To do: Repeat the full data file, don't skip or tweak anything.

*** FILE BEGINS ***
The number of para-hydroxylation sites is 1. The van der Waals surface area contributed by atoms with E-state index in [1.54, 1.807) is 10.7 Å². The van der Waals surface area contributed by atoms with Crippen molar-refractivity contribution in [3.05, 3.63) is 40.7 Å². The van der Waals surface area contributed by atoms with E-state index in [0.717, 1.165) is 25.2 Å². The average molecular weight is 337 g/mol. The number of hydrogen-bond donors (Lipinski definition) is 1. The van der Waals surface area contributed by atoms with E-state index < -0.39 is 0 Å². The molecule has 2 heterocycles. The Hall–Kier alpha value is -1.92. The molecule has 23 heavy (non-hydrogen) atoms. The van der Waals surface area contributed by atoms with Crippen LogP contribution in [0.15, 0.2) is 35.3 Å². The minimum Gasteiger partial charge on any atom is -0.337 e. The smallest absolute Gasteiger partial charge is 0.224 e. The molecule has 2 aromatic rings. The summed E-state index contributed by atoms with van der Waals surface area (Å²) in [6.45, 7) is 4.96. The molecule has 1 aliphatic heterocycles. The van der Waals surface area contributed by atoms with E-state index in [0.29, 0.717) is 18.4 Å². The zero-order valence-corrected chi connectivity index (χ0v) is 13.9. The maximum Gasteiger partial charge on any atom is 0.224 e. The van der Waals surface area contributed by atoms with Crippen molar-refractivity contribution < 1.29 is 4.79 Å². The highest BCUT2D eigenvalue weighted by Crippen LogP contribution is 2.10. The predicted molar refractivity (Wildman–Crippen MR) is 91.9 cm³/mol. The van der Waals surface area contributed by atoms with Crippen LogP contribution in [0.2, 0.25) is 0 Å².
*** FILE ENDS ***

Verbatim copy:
The number of para-hydroxylation sites is 1. The van der Waals surface area contributed by atoms with E-state index in [1.54, 1.807) is 10.7 Å². The van der Waals surface area contributed by atoms with Crippen molar-refractivity contribution in [3.05, 3.63) is 40.7 Å². The van der Waals surface area contributed by atoms with E-state index in [0.717, 1.165) is 25.2 Å². The average molecular weight is 337 g/mol. The number of hydrogen-bond donors (Lipinski definition) is 1. The van der Waals surface area contributed by atoms with E-state index < -0.39 is 0 Å². The molecule has 2 heterocycles. The Hall–Kier alpha value is -1.92. The molecule has 23 heavy (non-hydrogen) atoms. The van der Waals surface area contributed by atoms with Crippen LogP contribution in [0.15, 0.2) is 35.3 Å². The minimum Gasteiger partial charge on any atom is -0.337 e. The smallest absolute Gasteiger partial charge is 0.224 e. The molecule has 2 aromatic rings. The summed E-state index contributed by atoms with van der Waals surface area (Å²) in [6.45, 7) is 4.96. The molecule has 1 aliphatic heterocycles. The van der Waals surface area contributed by atoms with E-state index in [0.29, 0.717) is 18.4 Å². The zero-order valence-corrected chi connectivity index (χ0v) is 13.9. The maximum Gasteiger partial charge on any atom is 0.224 e. The van der Waals surface area contributed by atoms with Crippen molar-refractivity contribution < 1.29 is 4.79 Å². The highest BCUT2D eigenvalue weighted by Crippen LogP contribution is 2.10. The predicted molar refractivity (Wildman–Crippen MR) is 91.9 cm³/mol. The van der Waals surface area contributed by atoms with Crippen LogP contribution in [0.2, 0.25) is 0 Å².